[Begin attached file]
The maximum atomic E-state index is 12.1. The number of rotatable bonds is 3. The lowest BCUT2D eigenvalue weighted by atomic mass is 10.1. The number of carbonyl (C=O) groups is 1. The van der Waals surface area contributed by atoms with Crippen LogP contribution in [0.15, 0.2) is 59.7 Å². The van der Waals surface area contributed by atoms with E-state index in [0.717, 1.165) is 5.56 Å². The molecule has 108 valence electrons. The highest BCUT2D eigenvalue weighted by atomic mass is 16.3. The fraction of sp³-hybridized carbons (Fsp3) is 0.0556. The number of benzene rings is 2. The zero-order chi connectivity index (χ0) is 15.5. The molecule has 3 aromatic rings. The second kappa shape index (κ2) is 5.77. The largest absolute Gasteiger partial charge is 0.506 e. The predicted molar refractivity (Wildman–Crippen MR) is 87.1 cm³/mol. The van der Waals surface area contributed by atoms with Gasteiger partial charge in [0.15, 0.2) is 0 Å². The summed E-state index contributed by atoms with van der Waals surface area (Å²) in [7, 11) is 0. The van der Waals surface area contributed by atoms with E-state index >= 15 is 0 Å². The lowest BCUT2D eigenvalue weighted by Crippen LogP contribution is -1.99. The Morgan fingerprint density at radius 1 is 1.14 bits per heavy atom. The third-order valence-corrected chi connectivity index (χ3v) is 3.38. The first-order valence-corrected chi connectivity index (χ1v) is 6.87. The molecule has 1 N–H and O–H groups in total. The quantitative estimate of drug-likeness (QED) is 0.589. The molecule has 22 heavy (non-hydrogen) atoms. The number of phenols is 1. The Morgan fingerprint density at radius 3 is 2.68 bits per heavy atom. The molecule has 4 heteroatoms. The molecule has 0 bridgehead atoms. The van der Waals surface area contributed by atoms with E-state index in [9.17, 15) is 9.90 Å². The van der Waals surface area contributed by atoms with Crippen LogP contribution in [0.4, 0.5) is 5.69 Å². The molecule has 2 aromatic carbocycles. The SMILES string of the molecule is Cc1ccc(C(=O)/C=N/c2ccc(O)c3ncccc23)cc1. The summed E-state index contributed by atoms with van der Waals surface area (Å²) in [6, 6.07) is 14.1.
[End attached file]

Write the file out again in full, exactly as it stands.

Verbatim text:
The maximum atomic E-state index is 12.1. The number of rotatable bonds is 3. The lowest BCUT2D eigenvalue weighted by atomic mass is 10.1. The number of carbonyl (C=O) groups is 1. The van der Waals surface area contributed by atoms with Crippen LogP contribution in [0.15, 0.2) is 59.7 Å². The van der Waals surface area contributed by atoms with E-state index in [0.717, 1.165) is 5.56 Å². The molecule has 108 valence electrons. The highest BCUT2D eigenvalue weighted by atomic mass is 16.3. The fraction of sp³-hybridized carbons (Fsp3) is 0.0556. The number of benzene rings is 2. The zero-order chi connectivity index (χ0) is 15.5. The molecule has 3 aromatic rings. The second kappa shape index (κ2) is 5.77. The largest absolute Gasteiger partial charge is 0.506 e. The predicted molar refractivity (Wildman–Crippen MR) is 87.1 cm³/mol. The van der Waals surface area contributed by atoms with Gasteiger partial charge in [0.15, 0.2) is 0 Å². The summed E-state index contributed by atoms with van der Waals surface area (Å²) in [7, 11) is 0. The van der Waals surface area contributed by atoms with E-state index >= 15 is 0 Å². The lowest BCUT2D eigenvalue weighted by Crippen LogP contribution is -1.99. The Morgan fingerprint density at radius 1 is 1.14 bits per heavy atom. The third-order valence-corrected chi connectivity index (χ3v) is 3.38. The first-order valence-corrected chi connectivity index (χ1v) is 6.87. The molecule has 1 N–H and O–H groups in total. The quantitative estimate of drug-likeness (QED) is 0.589. The molecule has 22 heavy (non-hydrogen) atoms. The number of phenols is 1. The Morgan fingerprint density at radius 3 is 2.68 bits per heavy atom. The molecule has 4 heteroatoms. The molecule has 0 bridgehead atoms. The van der Waals surface area contributed by atoms with E-state index in [9.17, 15) is 9.90 Å². The van der Waals surface area contributed by atoms with Crippen LogP contribution in [0.4, 0.5) is 5.69 Å². The molecule has 2 aromatic carbocycles. The SMILES string of the molecule is Cc1ccc(C(=O)/C=N/c2ccc(O)c3ncccc23)cc1. The summed E-state index contributed by atoms with van der Waals surface area (Å²) in [6, 6.07) is 14.1.